Clients: Stories

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An example of recommendations that IE Lab user testing can provide to platforms like Nexus@Mizzou

An example of recommendations that IE Lab user testing can provide to platforms like Nexus@Mizzou

Usability Study for MU Extension Nexus@Mizzou Program

In spring of 2018, the IE Lab worked with MU Extension’s Nexus@Mizzou team and conducted a study on their recently updated website, https://extension.missouri.edu. The goal of the project was to evaluate the usability of the website and provide recommendations for improvement of the customer experience.

The study has been planned with two phases; the first phase, the IE Lab was asked to analyze a set of ten defined tasks and successful pathways users must take to complete them. Based on the tasks, IE Lab assembled a list of general users between the ages of 22 and 60, with various levels of technology proficiency to navigate the website, using different electronic devices while completing these tasks and talking through their process (task-based usability study with Think Aloud method). After observing users’ chosen pathways and post interviews, the team analyzed data and developed recommendations, which summarized the users’ actual experience with the system.

Phase II of detailed user testing will take place in 2019 after Extension has completed the consolidation of all program websites, content, online courses and events onto the platform.

 

 

Mobile Applications for Microlearning: A Review of Academic and Industry Implementations

In 2017 – 2018, The IE Lab worked with the Reynolds Journalism Institute (RJI) and conducted a study for RJI Fellow, Linda Austin, Project Director for NewsTrain. The main purpose of this project was to explore technical systems for microlearning and specifically provide design recommendations for mobile microlearning applications for journalists.

The project was organized into two project phases. In Phase 1, IE Lab evaluated best practices and ideas for microlearning approaches that can be used on smartphones. Three research methods used were academic literature review, popular trade/press review, and a platform cross-comparison matrix of app features for microlearning purposes. In Phase 2, IE Lab conducted interviews for understanding the successes and failures of microlearning in journalism.

Based on the Phase 1 results, the deliverables included a summary report of the academic literature review, a summary report of the industry (popular/trade press literature) review, a matrix of best practices/characteristics embodied in the Unleesh mobile app versus other six mobile learning systems. Based on the interview results (Phase 2), IE Lab identified types of skills that are best taught in mobile microlearning as well as how to teach, structure and present micro-lessons for journalists.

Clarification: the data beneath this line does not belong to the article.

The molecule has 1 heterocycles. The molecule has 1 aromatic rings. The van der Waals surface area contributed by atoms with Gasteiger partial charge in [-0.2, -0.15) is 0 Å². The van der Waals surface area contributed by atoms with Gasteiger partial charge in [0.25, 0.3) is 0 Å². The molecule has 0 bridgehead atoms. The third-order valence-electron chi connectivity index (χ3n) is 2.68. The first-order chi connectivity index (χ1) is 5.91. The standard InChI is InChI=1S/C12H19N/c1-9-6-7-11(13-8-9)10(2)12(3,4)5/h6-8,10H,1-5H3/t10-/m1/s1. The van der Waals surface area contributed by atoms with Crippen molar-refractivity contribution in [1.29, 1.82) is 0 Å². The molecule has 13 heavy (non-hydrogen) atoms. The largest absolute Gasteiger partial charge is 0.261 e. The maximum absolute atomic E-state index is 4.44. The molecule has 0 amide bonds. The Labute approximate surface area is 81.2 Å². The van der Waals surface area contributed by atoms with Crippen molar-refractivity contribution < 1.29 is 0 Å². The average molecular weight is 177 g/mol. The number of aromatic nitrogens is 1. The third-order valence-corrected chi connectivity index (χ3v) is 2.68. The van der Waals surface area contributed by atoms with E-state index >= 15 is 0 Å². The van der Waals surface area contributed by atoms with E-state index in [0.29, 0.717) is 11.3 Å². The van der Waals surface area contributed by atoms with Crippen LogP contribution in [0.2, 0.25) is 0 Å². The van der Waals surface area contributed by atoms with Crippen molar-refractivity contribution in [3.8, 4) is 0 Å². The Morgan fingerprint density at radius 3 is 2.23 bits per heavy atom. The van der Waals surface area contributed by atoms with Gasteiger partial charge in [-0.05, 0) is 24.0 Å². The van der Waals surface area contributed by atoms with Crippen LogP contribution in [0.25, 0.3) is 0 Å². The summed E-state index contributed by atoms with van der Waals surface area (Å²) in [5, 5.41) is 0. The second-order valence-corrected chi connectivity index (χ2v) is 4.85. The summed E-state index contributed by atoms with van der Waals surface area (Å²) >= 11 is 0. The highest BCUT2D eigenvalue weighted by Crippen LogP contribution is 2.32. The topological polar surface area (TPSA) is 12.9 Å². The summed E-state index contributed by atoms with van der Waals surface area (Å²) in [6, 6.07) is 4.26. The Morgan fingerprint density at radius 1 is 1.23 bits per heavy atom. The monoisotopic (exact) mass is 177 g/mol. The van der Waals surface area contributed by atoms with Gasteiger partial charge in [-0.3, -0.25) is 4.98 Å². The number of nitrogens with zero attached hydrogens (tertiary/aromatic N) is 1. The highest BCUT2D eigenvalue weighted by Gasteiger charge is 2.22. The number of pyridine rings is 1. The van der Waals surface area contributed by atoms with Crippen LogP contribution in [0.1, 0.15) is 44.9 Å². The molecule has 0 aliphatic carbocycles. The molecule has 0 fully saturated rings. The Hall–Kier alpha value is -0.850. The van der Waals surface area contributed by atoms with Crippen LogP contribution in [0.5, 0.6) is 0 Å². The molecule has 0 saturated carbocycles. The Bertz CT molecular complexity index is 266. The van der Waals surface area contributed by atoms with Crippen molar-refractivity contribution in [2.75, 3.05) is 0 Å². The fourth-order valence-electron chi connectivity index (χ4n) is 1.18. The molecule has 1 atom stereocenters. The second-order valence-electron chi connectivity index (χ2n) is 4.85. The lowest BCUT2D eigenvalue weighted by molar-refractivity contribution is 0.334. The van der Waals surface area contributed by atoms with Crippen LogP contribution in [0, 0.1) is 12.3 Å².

Actionable techniques recommended for designing mobile microlessons:

  • How to teach/design microlearning lessons: interactivity, feedback, personalization
  • How to structure courses: independent micro-lessons with content segmentation, learning paths, multi-formats
  • Technical settings: push notifications, learning analytics, big data analytics, dashboard design
  • Short micro-lessons and active assignments: brevity, granularity, learner assignments / problem-solving

More Information about our client:

 

LexMizzou Winning Team

LeXMizzou – a Learning Expedition@Mizzou

From 2015 to 2017, the IE Lab supported the LexMizzou project, a team led by Dr. Isa Jahnke, Associate Professor in the School of Information Science and Learning Technologies, which engages students and other faculty researchers with the goal of creating meaningful learning that goes beyond classroom learning and supports learners to explore and connect topics and theoretical concepts, augmenting information with physical objects in the real world (LeXMizzou, 2015).

The overall goal of the LeXMizzou project is to give students access to become game designers for learning. Students design, develop, and evaluate a location-based augmented reality mobile game around the campus of the University of Missouri-Columbia.

The LeXMizzou project started in September 2015 and ended December 2017. Throughout the entire project lifecycle, IE Lab continuously provided usability study support for the project, covering UX fundamentals, design lifecyle, instruments, tools, presentations and training on usability study.